By Terrence McCoy
By Allie Conti
By Terrence McCoy
By Scott Fishman
By Deirdra Funcheon
By Allie Conti
By New Times Staff
By Ryan Pfeffer
"So, I gotta know something," Larry, a 28-year-old computer technician from Philadelphia asks. "Are you blond?"
"No," I say. "Why do you ask?"
"Well, you just sound like a blond," Larry says. "It's not a bad thing," he rushes to add. "I'm blond."
"Sorry to disappoint," I say, wondering exactly where we are going with this conversation, wondering briefly if Larry thinks I might be a sex phone operator instead of a telemarketer.
Glancing at my ever-vigilant telemarketing bosses who keep a predatory eye on me and fellow workers in the telephone bank, I decide it's time to redirect the conversation to a more pressing topic: specifically, Larry and his as-yet-unrecognized desire to take a trip down to Florida.
"Lar," I say coyly, for we are friends now, and there is no need to refer to him as Larry, or Mr. Smith, as other, less experienced telemarketers might, "you say you're an edgy type of person, right?"
It's a gambit that I learned in telemarketing training at my job with Resort Vacation Marketing, a low-profile boiler-room operation in Boca Raton that peddles vacation packages. Go right for the ego. Make the would-be customer hungry to impress you with his bravado. Get his masculine wheels spinning.
"I like to live on the edge, yes," he responds.
"You know, I really don't believe that," I say flatly.
"Oh, I'm pretty extreme," Larry says. "I blew 300 bucks the other night on a trip to the Poconos," he brags.
"The Poconos, Lar?" I say with calculated disgust. "That sounds more like a place for old retired people who like to play bingo and cribbage than a place for people as edgy as you say you are. You know, at the moment, I've gotta say, you're not impressing me too much, Lar."
"I'm extreme, trust me."
"I'd like to," I say, "but you're really not giving me that much to go on. Let me ask you another question, Lar. We've been on the phone now, for what, 37 minutes?"
"Do you trust me, Lar?" I ask, getting down to the skeleton of the telemarketing model.
"Yeah, I guess."
"So, what's stopping you, Lar?" I say, rushing toward the moment of truth. "There are only two reasons why people do not buy this vacation package: One, they do not trust the seller, and we've just established that that is not the case. And two: They can't afford it. Are you telling me you can't afford a free vacation, Lar? Is that what you're telling me?"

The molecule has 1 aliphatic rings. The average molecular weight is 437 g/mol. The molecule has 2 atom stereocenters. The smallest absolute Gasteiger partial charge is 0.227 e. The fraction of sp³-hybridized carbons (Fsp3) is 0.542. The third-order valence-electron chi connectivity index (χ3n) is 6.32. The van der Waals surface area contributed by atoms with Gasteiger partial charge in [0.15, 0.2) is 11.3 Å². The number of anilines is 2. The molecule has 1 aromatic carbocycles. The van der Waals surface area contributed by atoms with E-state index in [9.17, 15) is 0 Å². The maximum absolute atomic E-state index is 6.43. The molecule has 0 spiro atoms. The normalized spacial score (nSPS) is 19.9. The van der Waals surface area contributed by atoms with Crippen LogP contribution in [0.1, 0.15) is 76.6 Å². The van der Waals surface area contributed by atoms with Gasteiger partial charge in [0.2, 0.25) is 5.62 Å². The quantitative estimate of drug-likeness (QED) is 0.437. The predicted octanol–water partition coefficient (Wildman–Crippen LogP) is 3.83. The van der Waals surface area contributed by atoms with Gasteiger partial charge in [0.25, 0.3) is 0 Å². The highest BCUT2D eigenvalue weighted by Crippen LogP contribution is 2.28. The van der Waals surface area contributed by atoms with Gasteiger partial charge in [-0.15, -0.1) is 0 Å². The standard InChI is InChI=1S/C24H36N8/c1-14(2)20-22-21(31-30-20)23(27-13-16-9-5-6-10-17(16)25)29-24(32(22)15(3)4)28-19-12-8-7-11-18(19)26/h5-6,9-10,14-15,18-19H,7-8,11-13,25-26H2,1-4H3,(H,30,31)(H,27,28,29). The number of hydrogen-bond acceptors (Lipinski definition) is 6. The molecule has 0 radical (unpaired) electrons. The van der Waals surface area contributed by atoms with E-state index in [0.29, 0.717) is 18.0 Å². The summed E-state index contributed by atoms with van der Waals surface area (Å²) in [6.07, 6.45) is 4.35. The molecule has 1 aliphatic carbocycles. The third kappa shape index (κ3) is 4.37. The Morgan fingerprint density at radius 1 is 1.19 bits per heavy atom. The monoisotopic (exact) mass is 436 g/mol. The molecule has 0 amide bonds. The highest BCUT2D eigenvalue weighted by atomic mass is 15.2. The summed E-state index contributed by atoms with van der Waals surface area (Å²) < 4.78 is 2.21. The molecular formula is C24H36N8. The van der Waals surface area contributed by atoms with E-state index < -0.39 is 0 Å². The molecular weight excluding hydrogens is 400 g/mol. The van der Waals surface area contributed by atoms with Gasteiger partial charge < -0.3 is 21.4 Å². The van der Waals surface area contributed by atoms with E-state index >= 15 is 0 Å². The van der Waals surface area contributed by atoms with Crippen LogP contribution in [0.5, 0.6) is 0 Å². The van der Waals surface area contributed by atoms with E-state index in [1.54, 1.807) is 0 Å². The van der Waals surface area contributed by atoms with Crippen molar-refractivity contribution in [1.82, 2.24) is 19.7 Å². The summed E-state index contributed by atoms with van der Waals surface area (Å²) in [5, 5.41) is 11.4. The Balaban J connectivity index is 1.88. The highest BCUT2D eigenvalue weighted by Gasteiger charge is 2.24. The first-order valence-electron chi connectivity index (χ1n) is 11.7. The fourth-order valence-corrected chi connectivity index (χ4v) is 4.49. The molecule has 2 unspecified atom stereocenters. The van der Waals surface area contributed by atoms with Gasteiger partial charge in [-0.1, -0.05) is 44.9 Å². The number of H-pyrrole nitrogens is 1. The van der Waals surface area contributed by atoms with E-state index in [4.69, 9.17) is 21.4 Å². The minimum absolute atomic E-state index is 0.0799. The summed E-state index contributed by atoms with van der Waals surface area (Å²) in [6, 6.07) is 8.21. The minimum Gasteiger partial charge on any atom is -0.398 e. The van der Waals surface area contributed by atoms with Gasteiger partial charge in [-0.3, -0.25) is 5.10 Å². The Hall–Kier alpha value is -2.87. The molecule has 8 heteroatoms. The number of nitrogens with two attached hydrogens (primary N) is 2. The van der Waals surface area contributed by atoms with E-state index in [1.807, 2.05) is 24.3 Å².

There is silence on the other end of the phone.
"Let me ask you one more question. Lar, tell me, does your middle initial appear on your credit card?
And I have trapped him now. For Larry, like most people, has no idea whether his middle initial does in fact appear on his credit card. And once he takes it out to check, he is left vulnerable, like a girl caught in a storm without a raincoat. That's my hope, at least.
Welcome to Telemarketing 101, otherwise known as the "strategies for skinning the reluctant buyer." It is a brutal profession, with the highest turnover rate of any field. A Gallup poll, taken in November 2002, listed telemarketing as the profession with the least honest reputation. An unfair assumption, perhaps. But there is no question that telemarketers are among the most despised workers in America. A Time magazine millennium survey listed telemarketing as the fourth worst idea of the 20th Century. After the Federal Trade Commission approved new rules last June allowing people to place their names on a National Do Not Call Registry, a tidal wave of 50 million people signed up within months. By registering, consumers believed that at last the annoying din of phone calls from telemarketers would stop and that for the first time in modern history, they would be able to eat their pot roast and mashed potatoes in peace.
The telemarketing industry squawked like a chicken. An entire industry, employing millions, could be wiped out overnight, telemarketers complained.
But after the dust settled, experts pointed out that Do Not Call regulations, which were subsequently given the go-ahead by Congress, are so riddled with loopholes that they will have little effect on the business of telephone hard sell. "The Do Not Call list is not as no-call as you think," says Dr. Richard Feinberg, director of Purdue University's Center for Customer-Driven Quality. Among other things, Feinberg says, a prior "established business relationship" with a company trying to sell you something gives them an automatic exemption. That means, if you ever asked for a catalog or made an inquiry to a company's customer service, all restrictions are off.
Other telemarketers who don't have to worry about the list: state-based subsidiaries of national organizations, companies doing surveys with tacked-on selling promotions, charities and political organizations, not-for-profit agencies.
According to Feinberg, the new system is an invitation for companies to set up dummy partnerships and establish relationships with other businesses, subverting the federal restrictions and sometimes doubling their lists of exempted names.
The list, Feinberg concludes, is "easy to get around."